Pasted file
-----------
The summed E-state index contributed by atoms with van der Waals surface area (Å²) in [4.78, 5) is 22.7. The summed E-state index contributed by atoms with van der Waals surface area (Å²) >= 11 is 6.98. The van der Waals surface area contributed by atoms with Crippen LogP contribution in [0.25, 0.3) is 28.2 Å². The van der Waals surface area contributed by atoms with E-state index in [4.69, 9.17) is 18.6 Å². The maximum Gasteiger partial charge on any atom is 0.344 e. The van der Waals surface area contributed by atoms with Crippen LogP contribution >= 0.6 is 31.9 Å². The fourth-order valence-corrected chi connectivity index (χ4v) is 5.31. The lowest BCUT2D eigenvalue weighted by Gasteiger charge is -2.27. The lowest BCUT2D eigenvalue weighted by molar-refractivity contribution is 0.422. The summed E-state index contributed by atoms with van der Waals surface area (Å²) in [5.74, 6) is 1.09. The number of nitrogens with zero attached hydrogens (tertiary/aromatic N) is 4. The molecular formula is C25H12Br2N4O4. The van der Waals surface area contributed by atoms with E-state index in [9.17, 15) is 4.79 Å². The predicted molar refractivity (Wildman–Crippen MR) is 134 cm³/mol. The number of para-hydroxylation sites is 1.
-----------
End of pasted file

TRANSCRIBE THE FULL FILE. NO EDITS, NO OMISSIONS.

The summed E-state index contributed by atoms with van der Waals surface area (Å²) in [4.78, 5) is 22.7. The summed E-state index contributed by atoms with van der Waals surface area (Å²) >= 11 is 6.98. The van der Waals surface area contributed by atoms with Crippen LogP contribution in [0.25, 0.3) is 28.2 Å². The van der Waals surface area contributed by atoms with E-state index in [4.69, 9.17) is 18.6 Å². The maximum Gasteiger partial charge on any atom is 0.344 e. The van der Waals surface area contributed by atoms with Crippen LogP contribution >= 0.6 is 31.9 Å². The fourth-order valence-corrected chi connectivity index (χ4v) is 5.31. The lowest BCUT2D eigenvalue weighted by Gasteiger charge is -2.27. The lowest BCUT2D eigenvalue weighted by molar-refractivity contribution is 0.422. The summed E-state index contributed by atoms with van der Waals surface area (Å²) in [5.74, 6) is 1.09. The number of nitrogens with zero attached hydrogens (tertiary/aromatic N) is 4. The molecular formula is C25H12Br2N4O4. The van der Waals surface area contributed by atoms with E-state index in [9.17, 15) is 4.79 Å². The predicted molar refractivity (Wildman–Crippen MR) is 134 cm³/mol. The number of para-hydroxylation sites is 1.